Posted in Tips & Resources on 15. Oct, 2012
Have you found yourself devouring Beth Kanter and Katie Paine’s new book, Measuring the Networked Nonprofit? We are too and just finished the chapter on building a Ladder of Engagement. In this post we’re going to share with you a tools we created for nonprofits to use in designing their own ladders, or in this case pyramids, of engagement.
In the Ladder of Engagement chapter Beth and Katie profile three organizations, two real and one fictional. Through them they demonstrate how a nonprofit can build their communications and measure them to see if they are moving people to take increasingly more meaningful actions on behalf of their mission. We were thrilled to see local stars Grist profiled, and learn how they’ve consciously built a trajectory for audiences from ‘on-ramps’ with light weight content all the way to ‘policy level discussions’. (For more on Grist & how they designed & measure their engagement check out this post from Beth Kanter.)
Are you salivating at the thought of having such a clear picture of engagement for your nonprofit? Beth and Katie lay out 6 important steps to building a ladder of engagement in their book. In addition we’d offer this worksheet, which we adapted from Groundwire’s Engagment Pyramid. After you’ve read the chapter, or better yet the whole book, consider using this worksheet to create your own plan for engaging people in your mission.
Start at the bottom of the pyramid and work your way up, listing what actions you expect your audience to take at each stage of the pyramid. Page two of the worksheet gives you examples of the types actions to list. A couple key things to consider as you work on this:
- Notice at the top of the worksheet how it says audience profile? That’s because your organization likely has different types of audiences you’re trying to engage. For example, the actions you want monthly donors to take is likely different from policy makers. Consider creating unique engagement pyramids for each of your organization’s primary audiences.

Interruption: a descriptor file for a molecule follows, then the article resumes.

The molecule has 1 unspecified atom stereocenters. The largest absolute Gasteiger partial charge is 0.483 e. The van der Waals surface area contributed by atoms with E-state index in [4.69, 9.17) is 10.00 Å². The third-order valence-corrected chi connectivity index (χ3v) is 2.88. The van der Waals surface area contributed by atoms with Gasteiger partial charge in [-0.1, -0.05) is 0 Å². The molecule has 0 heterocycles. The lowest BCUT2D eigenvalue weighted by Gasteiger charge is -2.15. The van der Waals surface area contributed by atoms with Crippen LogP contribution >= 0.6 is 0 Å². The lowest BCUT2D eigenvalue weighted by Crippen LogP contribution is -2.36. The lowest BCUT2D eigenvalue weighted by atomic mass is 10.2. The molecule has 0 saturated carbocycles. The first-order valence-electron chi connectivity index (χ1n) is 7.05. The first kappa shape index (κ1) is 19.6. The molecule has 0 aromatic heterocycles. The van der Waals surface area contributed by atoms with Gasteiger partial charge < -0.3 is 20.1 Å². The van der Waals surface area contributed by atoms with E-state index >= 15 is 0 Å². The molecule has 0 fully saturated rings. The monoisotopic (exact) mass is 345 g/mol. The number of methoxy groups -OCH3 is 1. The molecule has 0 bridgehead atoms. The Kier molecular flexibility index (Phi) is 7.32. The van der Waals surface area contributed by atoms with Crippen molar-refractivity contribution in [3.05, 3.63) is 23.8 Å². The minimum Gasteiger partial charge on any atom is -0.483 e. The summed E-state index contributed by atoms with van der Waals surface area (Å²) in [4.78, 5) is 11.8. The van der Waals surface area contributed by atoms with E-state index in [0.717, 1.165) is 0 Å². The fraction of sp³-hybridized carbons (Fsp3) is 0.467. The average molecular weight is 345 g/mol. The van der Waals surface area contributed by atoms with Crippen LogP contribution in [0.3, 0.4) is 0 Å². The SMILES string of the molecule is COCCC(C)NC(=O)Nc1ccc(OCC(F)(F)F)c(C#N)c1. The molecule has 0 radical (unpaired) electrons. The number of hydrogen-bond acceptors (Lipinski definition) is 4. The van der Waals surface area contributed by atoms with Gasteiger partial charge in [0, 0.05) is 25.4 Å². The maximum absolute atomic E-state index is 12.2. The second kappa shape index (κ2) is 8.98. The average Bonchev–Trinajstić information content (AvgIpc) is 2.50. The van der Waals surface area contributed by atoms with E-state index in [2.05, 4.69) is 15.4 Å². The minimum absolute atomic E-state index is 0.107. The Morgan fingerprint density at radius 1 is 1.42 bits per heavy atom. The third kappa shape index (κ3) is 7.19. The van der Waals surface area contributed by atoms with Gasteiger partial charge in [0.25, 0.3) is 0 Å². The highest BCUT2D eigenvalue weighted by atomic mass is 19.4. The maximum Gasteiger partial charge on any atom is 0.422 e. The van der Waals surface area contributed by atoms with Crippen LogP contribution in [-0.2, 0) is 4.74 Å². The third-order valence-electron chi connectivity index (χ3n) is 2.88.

- The pyramid gets smaller as the actions get deeper. Your organization will literally be engaging fewer people the farther you move up. This isn’t failure, it’s how it works. As Beth and Katie say, “…you can’t define success as getting everyone to the top.”
Once you’ve completed this pyramid remember to add your measuring metrics to it. Without measurement this pyramid is static and you won’t know if people are in fact becoming increasingly engaged with your mission. In Measuring the Networked Nonprofit Beth and Katie suggest three reflection questions for when you’re measuring your pyramid’s effectiveness:
What are we doing/writing/posting that has convinced all those lurkers and low-level engagement folks to go to the next steps?
What is convincing them to care more about the organization or cause?
Which posts or tweets or videos contributed to this increase in engagement?
Beth Kanter and Katie Paine
What other tools have you used to build an engagement ladder or pyramid? Share them in the comments please.
Image thanks to Flickr:pasukaru76 , Grist & BethKanter.org
Disclosure: The links to Measuring the Networked Nonprofit are Amazon affiliate links.
We do get a kickback if you buy this awesome book via the link.